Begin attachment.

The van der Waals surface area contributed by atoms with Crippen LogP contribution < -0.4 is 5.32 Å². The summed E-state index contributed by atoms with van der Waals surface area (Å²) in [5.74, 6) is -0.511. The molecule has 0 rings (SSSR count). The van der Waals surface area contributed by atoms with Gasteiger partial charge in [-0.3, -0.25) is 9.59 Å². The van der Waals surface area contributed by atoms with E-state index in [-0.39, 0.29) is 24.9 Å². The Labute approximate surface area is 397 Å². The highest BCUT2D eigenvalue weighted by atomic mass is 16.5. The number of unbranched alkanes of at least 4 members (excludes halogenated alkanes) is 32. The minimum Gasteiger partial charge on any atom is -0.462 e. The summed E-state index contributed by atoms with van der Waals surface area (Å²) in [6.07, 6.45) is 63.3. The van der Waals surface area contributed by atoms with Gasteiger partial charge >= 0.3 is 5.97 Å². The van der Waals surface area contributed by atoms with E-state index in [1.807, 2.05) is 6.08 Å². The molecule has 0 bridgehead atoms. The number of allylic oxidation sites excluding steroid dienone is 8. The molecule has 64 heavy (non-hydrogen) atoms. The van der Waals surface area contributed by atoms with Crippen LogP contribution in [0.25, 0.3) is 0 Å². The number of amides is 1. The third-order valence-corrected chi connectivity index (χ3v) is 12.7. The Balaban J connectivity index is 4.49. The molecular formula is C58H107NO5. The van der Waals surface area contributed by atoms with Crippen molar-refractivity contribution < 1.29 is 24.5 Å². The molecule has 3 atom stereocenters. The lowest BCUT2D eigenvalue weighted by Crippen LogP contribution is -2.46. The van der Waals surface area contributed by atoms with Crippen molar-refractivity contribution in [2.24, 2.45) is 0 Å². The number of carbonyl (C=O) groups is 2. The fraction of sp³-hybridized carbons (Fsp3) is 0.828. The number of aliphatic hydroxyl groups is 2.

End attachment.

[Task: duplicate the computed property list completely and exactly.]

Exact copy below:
The van der Waals surface area contributed by atoms with Crippen LogP contribution < -0.4 is 5.32 Å². The summed E-state index contributed by atoms with van der Waals surface area (Å²) in [5.74, 6) is -0.511. The molecule has 0 rings (SSSR count). The van der Waals surface area contributed by atoms with Gasteiger partial charge in [-0.3, -0.25) is 9.59 Å². The van der Waals surface area contributed by atoms with E-state index in [-0.39, 0.29) is 24.9 Å². The Labute approximate surface area is 397 Å². The highest BCUT2D eigenvalue weighted by atomic mass is 16.5. The number of unbranched alkanes of at least 4 members (excludes halogenated alkanes) is 32. The minimum Gasteiger partial charge on any atom is -0.462 e. The summed E-state index contributed by atoms with van der Waals surface area (Å²) in [6.07, 6.45) is 63.3. The van der Waals surface area contributed by atoms with Gasteiger partial charge >= 0.3 is 5.97 Å². The van der Waals surface area contributed by atoms with E-state index in [1.807, 2.05) is 6.08 Å². The molecule has 0 bridgehead atoms. The number of allylic oxidation sites excluding steroid dienone is 8. The molecule has 64 heavy (non-hydrogen) atoms. The van der Waals surface area contributed by atoms with Crippen LogP contribution in [0.25, 0.3) is 0 Å². The number of amides is 1. The third-order valence-corrected chi connectivity index (χ3v) is 12.7. The Balaban J connectivity index is 4.49. The molecular formula is C58H107NO5. The van der Waals surface area contributed by atoms with Crippen molar-refractivity contribution < 1.29 is 24.5 Å². The molecule has 3 atom stereocenters. The lowest BCUT2D eigenvalue weighted by Crippen LogP contribution is -2.46. The van der Waals surface area contributed by atoms with Crippen molar-refractivity contribution in [2.24, 2.45) is 0 Å². The number of carbonyl (C=O) groups is 2. The fraction of sp³-hybridized carbons (Fsp3) is 0.828. The number of aliphatic hydroxyl groups is 2.